Stories of Khmelnytsky
Competing Literary Legacies of the 1648 Ukrainian Cossack Uprising
Stanford University Press 2015
New Books in Arts & LettersNew Books in Eastern European StudiesNew Books in HistoryNew Books in Jewish StudiesNew Books in Literary StudiesNew Books in Peoples & PlacesNew Books in Politics & SocietyNew Books in Religion & FaithNew Books in Russian and Eurasian StudiesNew Books Network March 30, 2018 Krzysztof Odyniec
The cover of Amelia Glaser‘s new edited volume, Stories of Khmelnytsky: Competing Literary Legacies of the 1648 Ukrainian Cossack Uprising (Stanford University Press, 2015), bears a portrait of the formidable Cossack leader by that name. Inside the book, twelve contributing authors including Dr. Glaser, approach this legendary yet enigmatical figure from a number of perspectives—Jewish, Ukrainian, Russian, Polish, Western—across the centuries, with plenty of overlap, assembling together a single, fragmented, but nonetheless collective narrative (3). Khmelnytsky’s seventeenth-century Cossack uprising against the Polish-Lithuanian Commonwealth is—depending on your point-of-view—an event of national liberation, treacherous factionalism, murderous pogrom, or personal vendetta, (again) with plenty of overlap. And the image of the Cossack warrior, the free horseman on the open steppe, serves as many narratives, right up to the present day with Mr. Putin’s twenty-first century Ukrainian land grab. On today’s podcast, Professor Glaser speaks about this remarkable figure and the issues at stake.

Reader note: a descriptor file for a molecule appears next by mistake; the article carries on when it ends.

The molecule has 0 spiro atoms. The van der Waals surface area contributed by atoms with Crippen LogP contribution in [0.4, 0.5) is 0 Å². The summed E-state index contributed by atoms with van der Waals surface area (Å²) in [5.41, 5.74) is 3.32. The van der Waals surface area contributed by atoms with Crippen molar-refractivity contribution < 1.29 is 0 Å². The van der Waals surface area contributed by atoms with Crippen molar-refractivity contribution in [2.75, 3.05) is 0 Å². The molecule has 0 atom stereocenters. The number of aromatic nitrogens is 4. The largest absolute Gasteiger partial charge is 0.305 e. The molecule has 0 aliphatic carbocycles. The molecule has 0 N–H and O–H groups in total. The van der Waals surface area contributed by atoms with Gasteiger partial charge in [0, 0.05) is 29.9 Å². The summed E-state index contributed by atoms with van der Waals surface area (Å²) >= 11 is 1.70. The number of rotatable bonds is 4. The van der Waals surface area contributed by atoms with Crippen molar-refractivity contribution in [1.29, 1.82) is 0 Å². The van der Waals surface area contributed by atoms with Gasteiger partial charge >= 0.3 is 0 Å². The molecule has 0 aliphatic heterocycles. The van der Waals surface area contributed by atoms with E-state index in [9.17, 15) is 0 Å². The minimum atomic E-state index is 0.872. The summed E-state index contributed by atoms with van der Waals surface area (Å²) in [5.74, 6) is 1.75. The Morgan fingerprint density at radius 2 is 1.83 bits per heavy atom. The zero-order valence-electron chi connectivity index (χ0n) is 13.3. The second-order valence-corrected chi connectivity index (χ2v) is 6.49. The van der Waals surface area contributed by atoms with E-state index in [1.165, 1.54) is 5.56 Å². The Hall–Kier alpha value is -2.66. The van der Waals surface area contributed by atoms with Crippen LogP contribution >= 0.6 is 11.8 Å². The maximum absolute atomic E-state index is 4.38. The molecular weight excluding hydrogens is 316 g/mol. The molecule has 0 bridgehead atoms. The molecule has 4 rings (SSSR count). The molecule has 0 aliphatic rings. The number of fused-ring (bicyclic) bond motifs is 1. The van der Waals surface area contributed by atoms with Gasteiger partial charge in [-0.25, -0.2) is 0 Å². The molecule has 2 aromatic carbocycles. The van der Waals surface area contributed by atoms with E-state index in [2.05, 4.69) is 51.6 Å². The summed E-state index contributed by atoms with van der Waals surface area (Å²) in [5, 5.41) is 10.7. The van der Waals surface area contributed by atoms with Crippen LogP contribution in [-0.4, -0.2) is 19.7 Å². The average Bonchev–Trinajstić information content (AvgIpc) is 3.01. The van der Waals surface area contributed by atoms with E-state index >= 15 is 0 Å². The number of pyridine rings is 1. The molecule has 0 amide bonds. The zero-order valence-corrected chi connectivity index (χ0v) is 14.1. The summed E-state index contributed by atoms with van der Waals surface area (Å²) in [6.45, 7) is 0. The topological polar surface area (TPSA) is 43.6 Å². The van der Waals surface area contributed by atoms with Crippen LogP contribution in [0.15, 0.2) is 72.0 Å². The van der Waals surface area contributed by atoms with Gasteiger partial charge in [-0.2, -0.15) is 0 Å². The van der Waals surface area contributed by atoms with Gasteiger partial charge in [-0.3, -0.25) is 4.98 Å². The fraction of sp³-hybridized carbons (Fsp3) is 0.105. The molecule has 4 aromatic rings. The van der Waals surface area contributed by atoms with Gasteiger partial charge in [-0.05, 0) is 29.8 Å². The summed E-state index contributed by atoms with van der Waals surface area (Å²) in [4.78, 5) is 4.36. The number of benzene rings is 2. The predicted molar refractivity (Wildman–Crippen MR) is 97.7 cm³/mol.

Amelia M. Glaser is Associate Professor of Literature at the University of California at San Diego, and Director of the Russian, East European, and Eurasian Studies Program, and also Director of the Jewish Studies Program at UCSD. Dr. Glaser is author of Jews and Ukrainians in Russias Literary Borderlands: From the Shtetl Fair to the Petersburg Bookshop (2012), and editor, with David Weintraub, of Protelpen: Americas Rebel Yiddish Poets (2012). She has also written a number of scholarly and popular articles including a recent piece for the New York times about Vladimir Putin and Ukraine.
Krzysztof Odyniec is a historian of the Early Modern Spanish Empire specializing on culture, diplomacy, and travel. He completed his PhD in 2017 at UC Berkeley where he is now a Visiting Scholar; he also teaches at Los Medanos College and Berkeley City College.